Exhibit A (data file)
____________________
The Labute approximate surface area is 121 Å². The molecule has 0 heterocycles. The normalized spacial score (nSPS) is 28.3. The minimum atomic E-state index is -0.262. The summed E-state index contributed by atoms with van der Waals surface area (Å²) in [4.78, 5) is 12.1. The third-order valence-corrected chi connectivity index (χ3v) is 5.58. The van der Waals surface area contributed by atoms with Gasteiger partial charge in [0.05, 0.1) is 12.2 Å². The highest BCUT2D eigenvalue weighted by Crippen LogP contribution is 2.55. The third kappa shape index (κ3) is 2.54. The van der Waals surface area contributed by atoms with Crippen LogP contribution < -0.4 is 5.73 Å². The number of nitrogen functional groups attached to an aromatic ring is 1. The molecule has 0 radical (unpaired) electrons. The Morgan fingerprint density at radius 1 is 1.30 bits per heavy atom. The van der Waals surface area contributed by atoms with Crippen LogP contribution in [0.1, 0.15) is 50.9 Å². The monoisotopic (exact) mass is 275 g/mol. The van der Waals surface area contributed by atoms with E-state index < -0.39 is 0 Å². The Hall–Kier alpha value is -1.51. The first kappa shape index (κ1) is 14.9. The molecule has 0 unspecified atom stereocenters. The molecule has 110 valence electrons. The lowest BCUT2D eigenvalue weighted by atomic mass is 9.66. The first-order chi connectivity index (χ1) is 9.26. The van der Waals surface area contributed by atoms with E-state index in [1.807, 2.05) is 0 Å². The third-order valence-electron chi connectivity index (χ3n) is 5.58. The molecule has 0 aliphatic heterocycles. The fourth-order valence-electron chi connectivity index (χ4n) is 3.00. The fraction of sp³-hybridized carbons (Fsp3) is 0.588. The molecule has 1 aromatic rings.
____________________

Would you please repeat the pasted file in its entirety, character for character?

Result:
The Labute approximate surface area is 121 Å². The molecule has 0 heterocycles. The normalized spacial score (nSPS) is 28.3. The minimum atomic E-state index is -0.262. The summed E-state index contributed by atoms with van der Waals surface area (Å²) in [4.78, 5) is 12.1. The third-order valence-corrected chi connectivity index (χ3v) is 5.58. The van der Waals surface area contributed by atoms with Gasteiger partial charge in [0.05, 0.1) is 12.2 Å². The highest BCUT2D eigenvalue weighted by Crippen LogP contribution is 2.55. The third kappa shape index (κ3) is 2.54. The van der Waals surface area contributed by atoms with Crippen LogP contribution < -0.4 is 5.73 Å². The number of nitrogen functional groups attached to an aromatic ring is 1. The molecule has 0 radical (unpaired) electrons. The Morgan fingerprint density at radius 1 is 1.30 bits per heavy atom. The van der Waals surface area contributed by atoms with Crippen LogP contribution in [0.1, 0.15) is 50.9 Å². The monoisotopic (exact) mass is 275 g/mol. The van der Waals surface area contributed by atoms with E-state index < -0.39 is 0 Å². The Hall–Kier alpha value is -1.51. The first kappa shape index (κ1) is 14.9. The molecule has 0 unspecified atom stereocenters. The molecule has 110 valence electrons. The lowest BCUT2D eigenvalue weighted by atomic mass is 9.66. The first-order chi connectivity index (χ1) is 9.26. The van der Waals surface area contributed by atoms with E-state index in [1.807, 2.05) is 0 Å². The third-order valence-electron chi connectivity index (χ3n) is 5.58. The molecule has 0 aliphatic heterocycles. The fourth-order valence-electron chi connectivity index (χ4n) is 3.00. The fraction of sp³-hybridized carbons (Fsp3) is 0.588. The molecule has 1 aromatic rings.